As a supervisor in a state agency, you have a dilemma. You received this e-mail message today:
From: John Inoye, Director of Personnel, Department of Taxation
Subject: Need Recommendation for Peggy Chafez
Peggy Chafez has applied for a position in the Department of Taxation. On the basis of her application and interview, she is the leading candidate. However, before I offer the job to her, I need a letter of recommendation from her current supervisor.
Could you please let me have your evaluation within a week? We want to fill the position as quickly as possible.
Peggy has worked in your office for 10 years. She designed, writes, and edits a monthly statewide newsletter that your office puts out; she designed and maintains the department website. Her designs are creative; she’s a very hard worker; she seems to know a lot about computers. However, Peggy is in many ways an unsatisfactory staff member. Her standards are so high that most people find her intimidating. Some find her abrasive. People have complained to you that she’s only interested in her own work; she seems to resent requests to help other people with projects. And yet both the newsletter and the web page are projects that need frequent interaction. She’s out of the office a lot. Some of that is required by her job (she takes the newsletters to the post office, for example), but some people don’t like the fact that she’s out of the office so much. They also complain that she doesn’t return voice-mail and e-mail messages. You think managing your office would be a lot smoother if Peggy weren’t there. You can’t fire her: state employees’ jobs are secure once they get past the initial six-month probationary period. Because of budget constraints, you can hire new employees only if vacancies are created by resignations. You feel that it would be pretty easy to find someone better. If you recommend that John Inoye hire Peggy, you will be able to hire someone you want. If you recommend that John hire someone else, you may be stuck with Peggy for a long time.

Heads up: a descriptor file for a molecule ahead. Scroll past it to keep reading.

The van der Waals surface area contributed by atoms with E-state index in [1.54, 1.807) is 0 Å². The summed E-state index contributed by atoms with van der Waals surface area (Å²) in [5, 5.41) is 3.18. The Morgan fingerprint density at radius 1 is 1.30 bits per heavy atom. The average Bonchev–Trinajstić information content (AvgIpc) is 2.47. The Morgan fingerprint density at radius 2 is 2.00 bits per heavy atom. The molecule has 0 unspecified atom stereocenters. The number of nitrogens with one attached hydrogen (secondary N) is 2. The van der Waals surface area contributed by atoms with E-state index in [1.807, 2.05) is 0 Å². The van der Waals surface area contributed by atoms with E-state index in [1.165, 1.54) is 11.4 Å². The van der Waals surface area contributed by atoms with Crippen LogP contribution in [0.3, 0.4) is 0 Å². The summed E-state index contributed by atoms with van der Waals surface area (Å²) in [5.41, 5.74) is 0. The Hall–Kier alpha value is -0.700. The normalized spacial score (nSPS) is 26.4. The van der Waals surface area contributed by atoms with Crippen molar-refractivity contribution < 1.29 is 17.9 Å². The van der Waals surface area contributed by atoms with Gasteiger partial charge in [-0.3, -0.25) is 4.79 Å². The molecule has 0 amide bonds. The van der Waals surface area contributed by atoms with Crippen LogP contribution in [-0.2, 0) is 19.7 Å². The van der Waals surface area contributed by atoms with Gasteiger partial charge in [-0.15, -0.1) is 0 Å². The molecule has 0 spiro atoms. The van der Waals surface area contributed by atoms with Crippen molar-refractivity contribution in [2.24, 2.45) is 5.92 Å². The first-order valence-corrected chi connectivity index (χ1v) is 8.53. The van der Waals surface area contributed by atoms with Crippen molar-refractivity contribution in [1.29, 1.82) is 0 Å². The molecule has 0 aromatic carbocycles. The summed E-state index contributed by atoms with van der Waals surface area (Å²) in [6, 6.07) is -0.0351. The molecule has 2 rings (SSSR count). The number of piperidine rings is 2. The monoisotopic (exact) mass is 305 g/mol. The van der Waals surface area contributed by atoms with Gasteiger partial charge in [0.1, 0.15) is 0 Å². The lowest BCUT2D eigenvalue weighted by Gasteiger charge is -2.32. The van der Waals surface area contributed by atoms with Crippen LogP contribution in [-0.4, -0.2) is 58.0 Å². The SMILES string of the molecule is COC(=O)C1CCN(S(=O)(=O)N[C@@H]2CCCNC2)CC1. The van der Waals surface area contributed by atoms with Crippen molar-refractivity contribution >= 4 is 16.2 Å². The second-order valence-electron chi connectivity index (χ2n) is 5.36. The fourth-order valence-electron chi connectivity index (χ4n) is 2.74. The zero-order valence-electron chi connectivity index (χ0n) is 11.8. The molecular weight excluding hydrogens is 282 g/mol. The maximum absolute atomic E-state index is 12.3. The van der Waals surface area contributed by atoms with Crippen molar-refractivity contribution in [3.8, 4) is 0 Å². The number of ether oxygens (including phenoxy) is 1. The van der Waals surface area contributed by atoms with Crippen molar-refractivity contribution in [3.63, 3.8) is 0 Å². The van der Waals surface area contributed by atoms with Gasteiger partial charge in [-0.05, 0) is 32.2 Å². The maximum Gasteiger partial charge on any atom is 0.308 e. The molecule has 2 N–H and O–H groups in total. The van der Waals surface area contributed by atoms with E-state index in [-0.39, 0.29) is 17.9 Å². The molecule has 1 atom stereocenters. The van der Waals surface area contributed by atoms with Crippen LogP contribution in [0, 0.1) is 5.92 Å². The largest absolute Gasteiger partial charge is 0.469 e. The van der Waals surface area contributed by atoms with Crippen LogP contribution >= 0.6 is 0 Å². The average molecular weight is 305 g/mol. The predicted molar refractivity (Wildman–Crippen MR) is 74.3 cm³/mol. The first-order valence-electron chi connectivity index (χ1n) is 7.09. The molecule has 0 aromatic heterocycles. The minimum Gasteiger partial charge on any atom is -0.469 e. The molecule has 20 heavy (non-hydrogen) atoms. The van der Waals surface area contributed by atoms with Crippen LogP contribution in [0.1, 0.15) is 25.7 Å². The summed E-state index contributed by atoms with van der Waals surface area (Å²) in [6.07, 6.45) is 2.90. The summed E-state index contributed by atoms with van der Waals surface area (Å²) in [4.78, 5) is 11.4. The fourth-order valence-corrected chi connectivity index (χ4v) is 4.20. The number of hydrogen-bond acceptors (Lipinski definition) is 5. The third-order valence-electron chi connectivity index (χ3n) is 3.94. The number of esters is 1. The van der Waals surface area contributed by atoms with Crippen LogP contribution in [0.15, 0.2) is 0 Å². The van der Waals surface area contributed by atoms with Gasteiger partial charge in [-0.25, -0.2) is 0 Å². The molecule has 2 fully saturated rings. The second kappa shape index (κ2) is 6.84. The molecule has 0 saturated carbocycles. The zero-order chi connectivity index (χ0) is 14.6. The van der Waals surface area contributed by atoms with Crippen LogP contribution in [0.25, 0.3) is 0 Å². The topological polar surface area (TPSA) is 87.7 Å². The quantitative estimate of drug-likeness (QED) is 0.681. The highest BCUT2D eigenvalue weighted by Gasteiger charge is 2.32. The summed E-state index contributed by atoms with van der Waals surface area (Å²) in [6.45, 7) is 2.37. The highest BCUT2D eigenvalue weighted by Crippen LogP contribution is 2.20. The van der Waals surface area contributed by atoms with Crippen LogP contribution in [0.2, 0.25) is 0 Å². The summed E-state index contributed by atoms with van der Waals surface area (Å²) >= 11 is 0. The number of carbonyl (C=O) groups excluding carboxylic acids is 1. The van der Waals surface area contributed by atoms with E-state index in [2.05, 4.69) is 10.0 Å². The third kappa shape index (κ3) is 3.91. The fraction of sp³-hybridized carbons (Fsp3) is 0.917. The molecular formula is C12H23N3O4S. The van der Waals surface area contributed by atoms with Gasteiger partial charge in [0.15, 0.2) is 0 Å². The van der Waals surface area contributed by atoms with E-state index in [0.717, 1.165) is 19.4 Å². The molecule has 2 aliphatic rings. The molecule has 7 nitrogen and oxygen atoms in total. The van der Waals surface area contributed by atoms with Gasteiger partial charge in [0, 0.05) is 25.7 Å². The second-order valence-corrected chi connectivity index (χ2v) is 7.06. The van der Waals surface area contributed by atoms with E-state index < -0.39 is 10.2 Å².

As your instructor directs,
a. Write an e-mail message to John Inoye.
b. Write a memo to your instructor listing the choices you’ve made and justifying your approach.
Polarization may make this dilemma more difficult than it needs to be. What are your options? Consciously look for more than two.
Is it possible to select facts or to use connotations so that you are truthful but still encourage John to hire Peggy? Is it ethical? Is it certain that John would find Peggy’s work as unsatisfactory as you do? If you write a strong recommendation and Peggy doesn’t do well at the new job, will your credibility suffer? Why is your credibility important?